Believing is seeing

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Equip time: Learning first-aid techniques at the camp.
Equip time: Learning first-aid techniques at the camp.


Extra-curricular activities for the visually impaired can teach them to live life with confidence.

Are you a visually challenged student? Do you think that visually impaired children cannot be self-reliant and competent? “Change your mindset. One can do wonders with an extra effort and support. This is what I learnt at the Activity-based Vacation Camp for the Visually Handicapped,” said N. Ramamoorthy, a Std. X student of Hansrover Boys H.S. School in Perambalur. “For the first time in my life, I learnt the alphabet and how to use the pen,” he said.

M. Parthiban, a Std. XII student of American College H.S. School, Madurai, said he used to wonder about his vision loss till he came to the camp and learnt ways to overcome the disability.

K. Sruthi of OCPM Higher Secondary School, Madurai, said that she is now confident to lead life on her own. For visually impaired children, schools teach academic content, but don’t do much about extra-curricular activities, said Capt. C.V. Narayanan, Rehabilitation Consultant. He said that physically challenged students lack social skills and communication skills because of which they live in isolation.

Better exposure

To cater to the needs of students and expose them to various co-curricular and extracurricular activities, the All India Confederation of the Blind had organised the camp, in collaboration with a Holland-based service organisation, SKN, at Indian Association for the Blind at Sundararajanpatti near Madurai.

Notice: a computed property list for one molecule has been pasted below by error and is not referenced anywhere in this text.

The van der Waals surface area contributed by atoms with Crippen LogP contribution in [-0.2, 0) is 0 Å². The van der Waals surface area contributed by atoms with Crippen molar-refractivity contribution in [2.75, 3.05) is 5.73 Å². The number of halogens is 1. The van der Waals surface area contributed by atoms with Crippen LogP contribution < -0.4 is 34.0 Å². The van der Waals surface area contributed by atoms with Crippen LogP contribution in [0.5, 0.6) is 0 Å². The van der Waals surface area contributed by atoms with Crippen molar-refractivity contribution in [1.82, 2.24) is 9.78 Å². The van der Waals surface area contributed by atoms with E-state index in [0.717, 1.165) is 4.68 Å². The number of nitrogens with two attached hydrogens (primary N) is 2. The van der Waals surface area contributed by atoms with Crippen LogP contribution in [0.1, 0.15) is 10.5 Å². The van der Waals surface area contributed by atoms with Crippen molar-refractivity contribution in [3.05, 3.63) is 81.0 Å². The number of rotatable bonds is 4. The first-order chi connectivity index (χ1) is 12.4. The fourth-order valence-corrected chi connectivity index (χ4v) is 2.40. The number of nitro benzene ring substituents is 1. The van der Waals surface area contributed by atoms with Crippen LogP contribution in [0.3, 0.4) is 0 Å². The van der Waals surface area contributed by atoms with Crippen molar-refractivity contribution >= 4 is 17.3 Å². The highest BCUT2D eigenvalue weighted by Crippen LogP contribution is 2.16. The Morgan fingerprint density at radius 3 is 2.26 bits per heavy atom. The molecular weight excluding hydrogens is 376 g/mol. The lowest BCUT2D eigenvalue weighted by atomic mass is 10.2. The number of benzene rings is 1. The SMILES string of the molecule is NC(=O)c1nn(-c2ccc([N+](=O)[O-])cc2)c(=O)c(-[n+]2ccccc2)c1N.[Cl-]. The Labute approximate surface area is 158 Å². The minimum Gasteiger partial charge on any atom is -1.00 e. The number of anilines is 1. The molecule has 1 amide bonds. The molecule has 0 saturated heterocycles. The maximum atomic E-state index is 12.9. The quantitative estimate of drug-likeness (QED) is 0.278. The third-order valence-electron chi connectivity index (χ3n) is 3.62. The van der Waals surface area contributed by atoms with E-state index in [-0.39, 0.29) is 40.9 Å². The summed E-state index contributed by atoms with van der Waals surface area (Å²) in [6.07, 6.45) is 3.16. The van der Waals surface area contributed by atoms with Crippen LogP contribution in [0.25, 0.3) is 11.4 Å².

The camp would also introduce various activities and in the course of time hone individual skills, Narayanan said. He hoped that many blind schools would follow suit in helping such students.

The organisers of the camp plan to make it an annual affair in various parts of the district to reach out to more number of students.

At the camp, the students were divided into five groups named after Louis Braille, Helen Keller, John Milton, Homer and Veera Ragavar. Each group comprised six members from 15 schools.

The students participated in various activities such as orientation and mobility science, physical education, daily living skills and etiquette, scouting, signature writing, karate, dramatics, public speaking and yoga.

The camp also included field visits to banks, post offices, railway stations and a theme park near Madurai. As many as 30 students, including 15 girls from eight districts, participated.



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